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NOAO Newsletter - NOAO Highlights! - March 1997 - Number 49


New White Dwarf Appears on Cerro Tololo

Early in January the skyline of Cerro Tololo was modified by the appearance of a new dome, ten feet in diameter, housing a robotic H survey camera. With an optical system of only 0.031-meter aperture (a Canon 50-mm f/1.6 lens), the installation merits its nickname of "El Enano" (the dwarf), but it beats all other telescopes on the mountain in sky coverage - 13 x 13 on a single CCD frame. Over the course of the next two years, the robot will survey the sky at H to a sensitivity limit of one Rayleigh (corresponding to an emission measure of 2 cm-6 pc) at an angular resolution of about 1', comparable to the resolution of the IRAS survey. Like the IRAS survey, the H images will eventually be published on a CD-ROM and made available on the World Wide Web for study by anyone in the astronomical community.

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Caption: First image taken by the Swarthmore H Survey Robot, showing the bow shock around lambda Orionis.

The obvious scientific application of the survey is the study of the structure of the warm ionized component of the interstellar medium, but the survey also has applications to cosmology. Limits on the H brightness translate directly into limits on the microwave emission from Galactic hydrogen, a possible contaminant of the measurements of fluctuations in the cosmic microwave background.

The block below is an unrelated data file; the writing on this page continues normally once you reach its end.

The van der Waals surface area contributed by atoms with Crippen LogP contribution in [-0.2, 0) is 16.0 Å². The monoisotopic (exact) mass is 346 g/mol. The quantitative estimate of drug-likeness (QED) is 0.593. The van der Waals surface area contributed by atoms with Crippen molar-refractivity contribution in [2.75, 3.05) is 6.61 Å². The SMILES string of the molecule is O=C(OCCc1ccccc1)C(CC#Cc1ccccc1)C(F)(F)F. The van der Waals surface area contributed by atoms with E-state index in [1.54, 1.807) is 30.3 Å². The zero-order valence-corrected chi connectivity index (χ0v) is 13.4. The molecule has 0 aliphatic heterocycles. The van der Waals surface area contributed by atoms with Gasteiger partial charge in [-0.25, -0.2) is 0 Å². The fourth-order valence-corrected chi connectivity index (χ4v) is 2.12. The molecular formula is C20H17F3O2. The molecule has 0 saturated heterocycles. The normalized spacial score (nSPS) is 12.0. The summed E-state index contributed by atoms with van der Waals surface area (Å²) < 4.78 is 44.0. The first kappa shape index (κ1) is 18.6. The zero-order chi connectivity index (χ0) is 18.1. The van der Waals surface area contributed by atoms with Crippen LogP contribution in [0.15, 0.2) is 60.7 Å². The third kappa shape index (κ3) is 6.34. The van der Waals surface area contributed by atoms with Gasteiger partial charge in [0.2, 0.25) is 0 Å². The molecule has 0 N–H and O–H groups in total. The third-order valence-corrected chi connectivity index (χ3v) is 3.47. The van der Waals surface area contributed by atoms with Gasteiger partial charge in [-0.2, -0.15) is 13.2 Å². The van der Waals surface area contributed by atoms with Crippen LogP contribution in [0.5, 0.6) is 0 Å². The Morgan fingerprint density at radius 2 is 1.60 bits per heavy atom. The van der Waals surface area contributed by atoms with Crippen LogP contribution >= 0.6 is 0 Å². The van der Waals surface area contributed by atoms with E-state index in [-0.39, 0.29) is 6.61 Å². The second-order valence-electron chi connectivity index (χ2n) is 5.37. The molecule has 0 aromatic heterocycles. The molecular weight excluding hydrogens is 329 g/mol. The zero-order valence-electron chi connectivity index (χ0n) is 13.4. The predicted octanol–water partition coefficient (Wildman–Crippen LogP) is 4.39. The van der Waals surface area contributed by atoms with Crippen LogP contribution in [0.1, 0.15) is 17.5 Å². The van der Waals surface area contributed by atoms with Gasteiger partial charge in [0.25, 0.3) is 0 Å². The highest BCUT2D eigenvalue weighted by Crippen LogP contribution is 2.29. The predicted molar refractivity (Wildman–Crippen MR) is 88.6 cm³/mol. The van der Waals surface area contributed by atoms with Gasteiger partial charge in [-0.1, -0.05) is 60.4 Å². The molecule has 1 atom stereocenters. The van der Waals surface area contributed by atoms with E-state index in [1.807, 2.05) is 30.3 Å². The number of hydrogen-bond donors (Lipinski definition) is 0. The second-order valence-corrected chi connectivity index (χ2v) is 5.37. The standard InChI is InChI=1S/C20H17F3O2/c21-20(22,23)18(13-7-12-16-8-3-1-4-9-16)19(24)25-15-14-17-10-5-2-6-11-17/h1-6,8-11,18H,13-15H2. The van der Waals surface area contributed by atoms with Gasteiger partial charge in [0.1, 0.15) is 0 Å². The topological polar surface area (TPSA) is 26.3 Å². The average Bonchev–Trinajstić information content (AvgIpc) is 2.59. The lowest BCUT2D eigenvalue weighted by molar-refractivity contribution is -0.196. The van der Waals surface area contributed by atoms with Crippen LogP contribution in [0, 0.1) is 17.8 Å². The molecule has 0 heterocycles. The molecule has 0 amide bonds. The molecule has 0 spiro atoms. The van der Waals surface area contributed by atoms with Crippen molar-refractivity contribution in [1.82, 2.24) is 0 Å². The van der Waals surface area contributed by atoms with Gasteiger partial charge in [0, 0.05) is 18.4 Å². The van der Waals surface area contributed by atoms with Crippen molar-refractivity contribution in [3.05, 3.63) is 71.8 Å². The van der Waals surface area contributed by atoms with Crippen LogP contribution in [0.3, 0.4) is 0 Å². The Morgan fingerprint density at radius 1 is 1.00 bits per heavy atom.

The system is not just a remotely controlled telescope, but a true robot. It operates without human intervention, with two exceptions. First, to avoid attempts to observe in cloudy or stormy weather, the robot (via email) asks permission of the local observer support staff before opening the dome. (The dome can also be commanded to close via email.) Second, a technician enters the dome once a week to remove a full data tape and mail it to the project director. Otherwise the system operates completely autonomously. The camera was installed and subjected to initial shakedown tests in January. Routine robotic operations are expected to begin in May. Elapsed time from arrival of the dome and telescope dismantled in packing crates to first light was two weeks, possibly setting a record for facility construction!

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Caption: Wayne Rosing (left) and John Gaustad (right) with El Enano (center) on the Tololo summit.

The robotic camera system was designed and constructed by Wayne Rosing (Las Cumbres Observatory) and The Remote Telescope Company (Los Gatos, California). The project is under the scientific direction of John Gaustad (Swarthmore College) with the collaboration of Peter McCullough (University of Illinois) and Dave Van Buren (IPAC).


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